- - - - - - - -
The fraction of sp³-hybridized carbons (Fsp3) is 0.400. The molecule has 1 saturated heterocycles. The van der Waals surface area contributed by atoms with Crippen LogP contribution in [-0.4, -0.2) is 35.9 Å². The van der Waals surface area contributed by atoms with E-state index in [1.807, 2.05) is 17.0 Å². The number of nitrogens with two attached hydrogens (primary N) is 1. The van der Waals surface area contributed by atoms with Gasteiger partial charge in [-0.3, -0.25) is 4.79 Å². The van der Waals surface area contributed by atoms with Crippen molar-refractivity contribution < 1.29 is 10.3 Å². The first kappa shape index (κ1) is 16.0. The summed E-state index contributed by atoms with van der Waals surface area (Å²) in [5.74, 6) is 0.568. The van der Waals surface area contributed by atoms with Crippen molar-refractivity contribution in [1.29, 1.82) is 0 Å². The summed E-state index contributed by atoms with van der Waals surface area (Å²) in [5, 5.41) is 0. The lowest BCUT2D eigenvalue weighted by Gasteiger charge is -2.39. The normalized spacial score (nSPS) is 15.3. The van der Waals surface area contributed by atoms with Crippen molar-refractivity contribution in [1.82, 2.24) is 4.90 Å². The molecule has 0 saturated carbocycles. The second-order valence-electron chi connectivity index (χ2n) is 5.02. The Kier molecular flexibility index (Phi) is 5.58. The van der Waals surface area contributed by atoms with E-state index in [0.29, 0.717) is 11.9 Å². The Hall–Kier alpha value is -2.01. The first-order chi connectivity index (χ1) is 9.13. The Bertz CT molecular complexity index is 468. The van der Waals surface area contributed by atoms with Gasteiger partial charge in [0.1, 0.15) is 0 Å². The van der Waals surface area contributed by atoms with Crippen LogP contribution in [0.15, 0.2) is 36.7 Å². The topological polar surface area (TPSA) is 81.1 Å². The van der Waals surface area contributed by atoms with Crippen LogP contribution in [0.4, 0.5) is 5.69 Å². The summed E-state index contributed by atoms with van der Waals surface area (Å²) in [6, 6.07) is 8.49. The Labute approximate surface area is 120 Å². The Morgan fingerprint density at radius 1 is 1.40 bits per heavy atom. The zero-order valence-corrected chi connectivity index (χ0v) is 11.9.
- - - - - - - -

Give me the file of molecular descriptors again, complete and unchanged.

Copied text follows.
The fraction of sp³-hybridized carbons (Fsp3) is 0.400. The molecule has 1 saturated heterocycles. The van der Waals surface area contributed by atoms with Crippen LogP contribution in [-0.4, -0.2) is 35.9 Å². The van der Waals surface area contributed by atoms with E-state index in [1.807, 2.05) is 17.0 Å². The number of nitrogens with two attached hydrogens (primary N) is 1. The van der Waals surface area contributed by atoms with Gasteiger partial charge in [-0.3, -0.25) is 4.79 Å². The van der Waals surface area contributed by atoms with Crippen molar-refractivity contribution < 1.29 is 10.3 Å². The first kappa shape index (κ1) is 16.0. The summed E-state index contributed by atoms with van der Waals surface area (Å²) in [5.74, 6) is 0.568. The van der Waals surface area contributed by atoms with Crippen molar-refractivity contribution in [1.29, 1.82) is 0 Å². The summed E-state index contributed by atoms with van der Waals surface area (Å²) in [5, 5.41) is 0. The lowest BCUT2D eigenvalue weighted by Gasteiger charge is -2.39. The normalized spacial score (nSPS) is 15.3. The van der Waals surface area contributed by atoms with Crippen molar-refractivity contribution in [1.82, 2.24) is 4.90 Å². The molecule has 0 saturated carbocycles. The second-order valence-electron chi connectivity index (χ2n) is 5.02. The Kier molecular flexibility index (Phi) is 5.58. The van der Waals surface area contributed by atoms with E-state index in [0.29, 0.717) is 11.9 Å². The Hall–Kier alpha value is -2.01. The first-order chi connectivity index (χ1) is 9.13. The Bertz CT molecular complexity index is 468. The van der Waals surface area contributed by atoms with Gasteiger partial charge in [0.1, 0.15) is 0 Å². The van der Waals surface area contributed by atoms with Crippen LogP contribution in [0.15, 0.2) is 36.7 Å². The topological polar surface area (TPSA) is 81.1 Å². The van der Waals surface area contributed by atoms with Crippen LogP contribution in [0.4, 0.5) is 5.69 Å². The summed E-state index contributed by atoms with van der Waals surface area (Å²) in [6, 6.07) is 8.49. The Labute approximate surface area is 120 Å². The Morgan fingerprint density at radius 1 is 1.40 bits per heavy atom. The zero-order valence-corrected chi connectivity index (χ0v) is 11.9.